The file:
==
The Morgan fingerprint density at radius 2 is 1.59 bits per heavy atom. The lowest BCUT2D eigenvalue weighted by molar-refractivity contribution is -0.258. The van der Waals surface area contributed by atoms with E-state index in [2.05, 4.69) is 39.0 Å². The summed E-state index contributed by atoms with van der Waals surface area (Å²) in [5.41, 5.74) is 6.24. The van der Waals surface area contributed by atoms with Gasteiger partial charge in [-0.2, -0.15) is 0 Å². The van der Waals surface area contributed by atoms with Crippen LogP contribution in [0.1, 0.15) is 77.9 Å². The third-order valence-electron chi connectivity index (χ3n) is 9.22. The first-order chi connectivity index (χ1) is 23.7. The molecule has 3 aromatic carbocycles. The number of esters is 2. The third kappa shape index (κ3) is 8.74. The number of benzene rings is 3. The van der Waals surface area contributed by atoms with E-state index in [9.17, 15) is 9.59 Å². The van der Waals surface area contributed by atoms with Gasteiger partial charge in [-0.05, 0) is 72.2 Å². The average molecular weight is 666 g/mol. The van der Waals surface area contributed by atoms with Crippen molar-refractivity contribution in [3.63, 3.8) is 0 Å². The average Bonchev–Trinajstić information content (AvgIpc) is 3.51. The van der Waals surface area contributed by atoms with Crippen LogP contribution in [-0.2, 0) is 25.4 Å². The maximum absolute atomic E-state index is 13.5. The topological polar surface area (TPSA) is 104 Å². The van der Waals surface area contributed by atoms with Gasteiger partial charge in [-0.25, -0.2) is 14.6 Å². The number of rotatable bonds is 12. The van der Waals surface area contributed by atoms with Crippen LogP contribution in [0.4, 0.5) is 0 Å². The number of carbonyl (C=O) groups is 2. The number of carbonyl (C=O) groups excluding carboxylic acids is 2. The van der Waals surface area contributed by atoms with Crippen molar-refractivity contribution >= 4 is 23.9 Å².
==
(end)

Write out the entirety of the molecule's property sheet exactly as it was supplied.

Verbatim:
The Morgan fingerprint density at radius 2 is 1.59 bits per heavy atom. The lowest BCUT2D eigenvalue weighted by molar-refractivity contribution is -0.258. The van der Waals surface area contributed by atoms with E-state index in [2.05, 4.69) is 39.0 Å². The summed E-state index contributed by atoms with van der Waals surface area (Å²) in [5.41, 5.74) is 6.24. The van der Waals surface area contributed by atoms with Gasteiger partial charge in [-0.2, -0.15) is 0 Å². The van der Waals surface area contributed by atoms with Crippen LogP contribution in [0.1, 0.15) is 77.9 Å². The third-order valence-electron chi connectivity index (χ3n) is 9.22. The first-order chi connectivity index (χ1) is 23.7. The molecule has 3 aromatic carbocycles. The number of esters is 2. The third kappa shape index (κ3) is 8.74. The number of benzene rings is 3. The van der Waals surface area contributed by atoms with E-state index in [9.17, 15) is 9.59 Å². The van der Waals surface area contributed by atoms with Gasteiger partial charge in [-0.05, 0) is 72.2 Å². The average molecular weight is 666 g/mol. The van der Waals surface area contributed by atoms with Crippen molar-refractivity contribution in [3.63, 3.8) is 0 Å². The average Bonchev–Trinajstić information content (AvgIpc) is 3.51. The van der Waals surface area contributed by atoms with Crippen LogP contribution in [-0.2, 0) is 25.4 Å². The maximum absolute atomic E-state index is 13.5. The topological polar surface area (TPSA) is 104 Å². The van der Waals surface area contributed by atoms with Gasteiger partial charge in [-0.25, -0.2) is 14.6 Å². The number of rotatable bonds is 12. The van der Waals surface area contributed by atoms with Crippen LogP contribution in [0.4, 0.5) is 0 Å². The number of carbonyl (C=O) groups is 2. The number of carbonyl (C=O) groups excluding carboxylic acids is 2. The van der Waals surface area contributed by atoms with Crippen molar-refractivity contribution >= 4 is 23.9 Å².